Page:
In our previous work, we reported the high yield strength of 767 MPa in a mechanically alloyed austenitic stainless steel with Zr addition (MA304LZ) accompanied by the presence of nano-sized precipitate formation and its effects on the microstructure , the yield strength of 304L SS was around 230 MPa. Although precipitates were observed in the previous study, the exact chemical compositions remained unclear. The formation of ZrN, ZrC, or ZrO2, were the most likely candidates and each have unique properties which can affect the overall material differently [18-22]. In this study we present the results of in-depth chemical analyses of the precipitates which may contribute to the strengthening of MA304LZ steel.
The analyzed austenitic stainless steel (MA304LZ) was produced from pre-alloyed SUS304L powder and high purity (99.9%) Zr powder (suspended in water) at 0.7 wt.%. The mixed powder was obtained by milling in a P-5 Fritsch planetary ball mill at 200 rpm for 48 hours in an argon environment with a ball-to-powder ratio of 9:10 in weight. Both the milling balls and milling chamber were composed of SUS304 stainless steel. A rather low ball-to-powder ratio along with low rotation speed was used to alleviate the affixing issue of the resulting powder to the mixing pot which has been encountered by previous researchers [3,23]. The milled powder was encapsulated in a steel tube and evacuated in a vacuum of 1 × 10-3 Pa for degassing. Then consolidated through hot isostatic pressing (HIP) at 140 MPa after heating to 950 ℃ at a heating rate of 300 ℃/h. The consolidated bulk material was annealed in Ar gas at 1000 ℃ for 30 min followed by quenching into water at ambient temperature. The chemical composition of the steel is shown in Table 1.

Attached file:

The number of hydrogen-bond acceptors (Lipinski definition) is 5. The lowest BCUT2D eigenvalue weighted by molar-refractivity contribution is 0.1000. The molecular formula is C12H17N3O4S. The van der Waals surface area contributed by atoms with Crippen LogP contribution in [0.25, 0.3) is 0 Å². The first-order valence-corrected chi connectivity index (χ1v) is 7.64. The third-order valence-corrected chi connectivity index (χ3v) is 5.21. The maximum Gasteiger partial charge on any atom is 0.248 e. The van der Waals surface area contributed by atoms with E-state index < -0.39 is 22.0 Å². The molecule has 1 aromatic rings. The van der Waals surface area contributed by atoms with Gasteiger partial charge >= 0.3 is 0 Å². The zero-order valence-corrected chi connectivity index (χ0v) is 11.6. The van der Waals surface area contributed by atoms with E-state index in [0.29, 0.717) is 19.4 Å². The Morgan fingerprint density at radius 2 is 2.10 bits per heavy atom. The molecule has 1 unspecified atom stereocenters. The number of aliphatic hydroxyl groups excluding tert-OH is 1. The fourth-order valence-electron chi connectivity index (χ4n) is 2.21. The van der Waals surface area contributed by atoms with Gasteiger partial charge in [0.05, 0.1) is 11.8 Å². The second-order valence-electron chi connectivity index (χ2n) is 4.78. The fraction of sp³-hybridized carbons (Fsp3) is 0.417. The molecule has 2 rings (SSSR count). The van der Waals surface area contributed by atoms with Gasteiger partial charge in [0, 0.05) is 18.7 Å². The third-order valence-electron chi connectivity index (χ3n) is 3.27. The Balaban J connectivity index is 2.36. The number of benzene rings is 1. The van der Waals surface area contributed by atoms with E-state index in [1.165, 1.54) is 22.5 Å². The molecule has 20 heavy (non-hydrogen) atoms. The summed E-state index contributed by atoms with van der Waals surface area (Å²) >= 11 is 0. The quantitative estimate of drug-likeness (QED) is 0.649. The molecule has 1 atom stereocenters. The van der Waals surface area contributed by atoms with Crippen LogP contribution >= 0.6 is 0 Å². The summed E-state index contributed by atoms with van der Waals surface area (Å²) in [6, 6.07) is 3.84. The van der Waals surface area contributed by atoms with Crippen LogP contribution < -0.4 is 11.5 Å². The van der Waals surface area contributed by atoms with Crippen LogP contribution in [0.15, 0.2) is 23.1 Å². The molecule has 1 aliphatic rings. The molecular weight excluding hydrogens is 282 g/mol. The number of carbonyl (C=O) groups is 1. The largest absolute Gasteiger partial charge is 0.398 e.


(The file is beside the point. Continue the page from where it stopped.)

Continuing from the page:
Table 1: Chemical Compositions of MA304LZ. View Table 1
Two types of specimens were prepared for TEM observation, extraction replica and bulk electrochemically thinned samples. TEM bulk specimens were prepared with a Struers twinjet electropolisher at 18 V in a 90% CH3OH 10% HClO4 electrolyte at -20 ℃. Extraction replica samples were produced by applying a thin layer of carbon to the surface of MA304LZ after etching with aqua regia (HNO3 + HCl) followed by electrochemically dissolving the matrix and attaching the carbon extraction replica layer to a copper mesh. TEM, EDS, and EELS observations were conducted using a JEM 2200FS Schottky emission FE-TEM with an accelerating voltage of 200 kV.
X-ray diffraction spectroscopy (XRD) was carried out on bulk and extraction replica residue of MA304LZ. Extraction replica residue specimens were prepared by electrochemically dissolving a bulk piece of MA304LZ in 10% HCl 90% CH3OH followed by vacuum filtering the solution. XRD measurements were taken using a Rigaku RINT-TTRIII/KE XRD in the range of 2θ = 10°-120° with a Co-Kα filament at 250 mA and 40 kV.
Results and Discussion
XRD patterns of extraction replica residues are shown in Figure 1. Figure 1b is the same residue as that of Figure 1a but after allowing the sample to sit in air for one week for observing the changes induced by atmospheric effects. The residues were each prepared using the same methods and conditions however there are some differences between these patterns. Electrochemically dissolving bulk MA304LZ followed by vacuum filtering seems to produce varying results making replication difficult, however there were some commonly observed values of 2θ which are denoted in Figure 1a with arrows and listed in Table 2. The atmospherically contaminated sample showed very significant differences from a week of exposure to air, most notably is the appearance of several reflections below 35° and the disappearance of all the reflections above 80°. The XRD pattern of bulk MA304LZ was previously reported in  with only a few reflections that were consistent with an γ-phase structure while containing a small amount of α'-phase (110), which is considered to be deformation induced martensite in unstable 304L type austenitic stainless steel.
Figure 1: XRD spectra of a) Extraction replica residue; b) After one week of exposure to air. View Figure 1
Table 2: Averaged values of XRD reflection locations appearing more than once (a) Un-aged extraction residue, (b) After 1-week exposure to air. View Table 2